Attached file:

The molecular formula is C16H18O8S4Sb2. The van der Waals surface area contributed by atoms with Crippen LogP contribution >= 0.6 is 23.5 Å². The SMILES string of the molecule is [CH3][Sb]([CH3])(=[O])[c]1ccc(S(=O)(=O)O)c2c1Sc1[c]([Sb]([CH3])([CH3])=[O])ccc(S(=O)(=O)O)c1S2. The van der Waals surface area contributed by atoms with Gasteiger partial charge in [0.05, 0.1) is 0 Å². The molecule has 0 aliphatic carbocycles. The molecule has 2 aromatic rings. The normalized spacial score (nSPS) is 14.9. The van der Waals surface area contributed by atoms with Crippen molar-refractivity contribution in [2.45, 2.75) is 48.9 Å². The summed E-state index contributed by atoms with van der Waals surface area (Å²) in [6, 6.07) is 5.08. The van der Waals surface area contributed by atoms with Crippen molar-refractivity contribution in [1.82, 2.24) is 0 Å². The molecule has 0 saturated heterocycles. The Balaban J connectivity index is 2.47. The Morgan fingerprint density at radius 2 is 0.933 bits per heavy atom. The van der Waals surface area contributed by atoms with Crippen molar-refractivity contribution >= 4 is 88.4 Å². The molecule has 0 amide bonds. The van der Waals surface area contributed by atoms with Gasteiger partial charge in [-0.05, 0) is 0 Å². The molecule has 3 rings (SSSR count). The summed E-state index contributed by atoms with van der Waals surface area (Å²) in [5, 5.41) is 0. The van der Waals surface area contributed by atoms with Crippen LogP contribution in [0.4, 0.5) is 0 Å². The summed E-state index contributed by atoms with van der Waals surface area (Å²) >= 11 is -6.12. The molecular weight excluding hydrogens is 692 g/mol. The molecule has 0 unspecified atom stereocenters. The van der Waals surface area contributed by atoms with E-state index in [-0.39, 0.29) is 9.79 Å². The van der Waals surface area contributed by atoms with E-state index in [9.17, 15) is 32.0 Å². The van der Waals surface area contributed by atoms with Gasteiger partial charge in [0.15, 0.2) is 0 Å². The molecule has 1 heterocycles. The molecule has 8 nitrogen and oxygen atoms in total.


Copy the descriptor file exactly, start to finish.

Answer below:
The molecular formula is C16H18O8S4Sb2. The van der Waals surface area contributed by atoms with Crippen LogP contribution >= 0.6 is 23.5 Å². The SMILES string of the molecule is [CH3][Sb]([CH3])(=[O])[c]1ccc(S(=O)(=O)O)c2c1Sc1[c]([Sb]([CH3])([CH3])=[O])ccc(S(=O)(=O)O)c1S2. The van der Waals surface area contributed by atoms with Gasteiger partial charge in [0.05, 0.1) is 0 Å². The molecule has 0 aliphatic carbocycles. The molecule has 2 aromatic rings. The normalized spacial score (nSPS) is 14.9. The van der Waals surface area contributed by atoms with Crippen molar-refractivity contribution in [2.45, 2.75) is 48.9 Å². The summed E-state index contributed by atoms with van der Waals surface area (Å²) in [6, 6.07) is 5.08. The van der Waals surface area contributed by atoms with Crippen molar-refractivity contribution in [1.82, 2.24) is 0 Å². The molecule has 0 saturated heterocycles. The Balaban J connectivity index is 2.47. The Morgan fingerprint density at radius 2 is 0.933 bits per heavy atom. The van der Waals surface area contributed by atoms with Crippen molar-refractivity contribution >= 4 is 88.4 Å². The molecule has 0 amide bonds. The van der Waals surface area contributed by atoms with Gasteiger partial charge in [-0.05, 0) is 0 Å². The molecule has 3 rings (SSSR count). The summed E-state index contributed by atoms with van der Waals surface area (Å²) in [5, 5.41) is 0. The van der Waals surface area contributed by atoms with Crippen LogP contribution in [0.4, 0.5) is 0 Å². The summed E-state index contributed by atoms with van der Waals surface area (Å²) >= 11 is -6.12. The molecular weight excluding hydrogens is 692 g/mol. The molecule has 0 unspecified atom stereocenters. The van der Waals surface area contributed by atoms with E-state index in [-0.39, 0.29) is 9.79 Å². The van der Waals surface area contributed by atoms with E-state index in [9.17, 15) is 32.0 Å². The van der Waals surface area contributed by atoms with Gasteiger partial charge in [0.15, 0.2) is 0 Å². The molecule has 1 heterocycles. The molecule has 8 nitrogen and oxygen atoms in total.